It says in the MSP430F5438A Experimenter Board User guide that the LCD used on the board is 138 x 110 Hitachi HD66753. When I checked the code given in UserExperience example, it is using the SPI protocol for the LCD interface. So I googled and found datasheets for HD66753.
Can someone at TI help me in getting the correct LCD data-sheet? I wanted to understand the lcd interface for which the HAL's were written and provided.
Thanks in advance
at some point in time [I think] we used to have that pdf as part of the MSP-EXP430F5438 support package.
Here it is again, attached.
genieAll the data-sheets showed an I2C interface as opposed to an SPI.
The datasheet you have been pointed to just tells 'data connection: serial' whcih can be anything. And hte naming of SDA and SCL indeed seems to indicate I2C, yet there is no sign of a programmable I2C address, only a chip select. And my experience form other LCD datasheets is that most of them implement either parallel, or serialized parallel interface, meanign that the usually used 8 bit parallel bus is optionally replaced by a serial shift (which is mostly SPI compliant) but neither a real SPI (you still need additional signals) nor a full-featured I2C (which will be too slow in most cases anyway).
The timing diagrams for the interface in this datasheet are even more confusing. There are two SDA lines (usually, the serial interface is unidirectional even if the parallel interface would be bidirectional) and there seem to be two clock cycles per data bit. Strange. Since the pin list only shows one SDA, it seems to be a bi-directional data line (which is not SPI compliant) but uses a CS-signal (which isn't I2C compliant).
From this datasheet I wouldn't touch the device with pincers.
But since it is on the experimenters board, there must be some code to address it. Look there and try to understand how the TI engineers did it.
I'm currently (June 30th) lagging about 600 threads behind in the forum. I try to catch up, but don't expect an answer in less than about 4 weeks.Before posting bug reports or ask for help, do at least quick scan over this article. It applies to any kind of problem reporting. On any forum. And/or look here.If you cannot discuss your problem in the public, feel free to start a private conversation: click on my name and then 'start conversation'. But please do so only if you really cannot do it in a public thread, as I usually read all threads. And I prefer to answer where others can profit from it (or contribute to it) too.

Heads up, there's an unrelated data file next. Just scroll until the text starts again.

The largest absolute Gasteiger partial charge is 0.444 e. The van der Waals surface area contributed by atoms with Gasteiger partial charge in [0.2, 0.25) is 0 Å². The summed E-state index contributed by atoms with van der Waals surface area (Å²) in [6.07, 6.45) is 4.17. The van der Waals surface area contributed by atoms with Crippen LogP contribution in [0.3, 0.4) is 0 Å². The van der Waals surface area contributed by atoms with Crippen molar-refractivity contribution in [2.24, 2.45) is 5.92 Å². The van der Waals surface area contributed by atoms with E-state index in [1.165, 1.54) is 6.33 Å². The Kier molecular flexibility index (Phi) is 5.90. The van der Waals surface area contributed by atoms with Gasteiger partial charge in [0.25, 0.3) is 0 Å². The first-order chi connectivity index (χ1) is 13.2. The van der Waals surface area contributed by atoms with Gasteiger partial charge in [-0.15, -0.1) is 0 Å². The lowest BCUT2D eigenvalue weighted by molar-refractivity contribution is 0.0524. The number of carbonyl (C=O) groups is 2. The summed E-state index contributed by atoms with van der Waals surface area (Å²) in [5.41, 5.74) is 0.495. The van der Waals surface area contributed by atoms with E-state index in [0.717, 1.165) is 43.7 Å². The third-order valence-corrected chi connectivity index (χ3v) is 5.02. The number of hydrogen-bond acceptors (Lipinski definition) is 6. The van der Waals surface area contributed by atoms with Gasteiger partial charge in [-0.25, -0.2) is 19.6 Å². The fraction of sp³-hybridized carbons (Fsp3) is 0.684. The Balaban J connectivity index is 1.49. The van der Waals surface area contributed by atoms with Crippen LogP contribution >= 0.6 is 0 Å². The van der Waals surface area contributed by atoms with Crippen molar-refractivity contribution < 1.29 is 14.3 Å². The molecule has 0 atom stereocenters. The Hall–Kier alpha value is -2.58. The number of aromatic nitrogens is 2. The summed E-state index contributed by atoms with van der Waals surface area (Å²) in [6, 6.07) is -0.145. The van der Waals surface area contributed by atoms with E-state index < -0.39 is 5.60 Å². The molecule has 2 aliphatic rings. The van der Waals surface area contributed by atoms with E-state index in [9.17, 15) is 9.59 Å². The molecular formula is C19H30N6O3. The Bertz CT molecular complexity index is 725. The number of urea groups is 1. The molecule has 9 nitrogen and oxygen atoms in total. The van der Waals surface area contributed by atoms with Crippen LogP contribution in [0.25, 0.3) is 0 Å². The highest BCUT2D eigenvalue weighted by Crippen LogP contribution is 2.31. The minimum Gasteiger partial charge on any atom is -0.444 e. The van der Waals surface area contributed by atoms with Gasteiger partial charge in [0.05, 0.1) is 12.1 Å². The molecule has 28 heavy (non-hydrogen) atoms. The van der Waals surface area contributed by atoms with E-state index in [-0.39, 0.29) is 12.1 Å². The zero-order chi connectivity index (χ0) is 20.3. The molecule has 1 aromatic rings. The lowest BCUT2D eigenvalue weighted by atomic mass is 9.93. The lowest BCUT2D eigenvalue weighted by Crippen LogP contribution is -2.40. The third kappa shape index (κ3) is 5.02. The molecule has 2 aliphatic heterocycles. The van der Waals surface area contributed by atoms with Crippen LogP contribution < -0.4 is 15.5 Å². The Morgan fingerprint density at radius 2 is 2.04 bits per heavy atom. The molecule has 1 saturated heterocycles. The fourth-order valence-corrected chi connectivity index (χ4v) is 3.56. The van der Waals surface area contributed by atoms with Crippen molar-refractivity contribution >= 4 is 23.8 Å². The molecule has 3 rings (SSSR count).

In reply to Jens-Michael Gross:
Our nickname for this LCD communication protocol is SPI2C :).
Essentially it is SPI with MISO & MOSI lines muxed together, the '430 MISO & MOSI pins are tied together and the '430 has to handle the switching between input/output.
I believe you are already using/reading the hal_lcd.* files [latest version of the SW package], which we have optimized the communication for the LCD. The LCD datasheet is indeed a bit confusing, but the hal should shed some light on what we did in the code and why we did so.
In reply to Dung Dang:
Thanks a lot Dung!
Dung DangEssentially it is SPI with MISO & MOSI lines muxed together,
Dung DangOur nickname for this LCD communication protocol is SPI2C :)
I wonder why almost none of the LCDs out there (and I checked a LOT datasheets lately) implements an industry standard interface.
They may have an 80xx or 69xx processor interface (for the peripheral bus), alternatively an SPI that requires additional control lines for command/data and are write only. Others do weird things like this 'SPI2C'.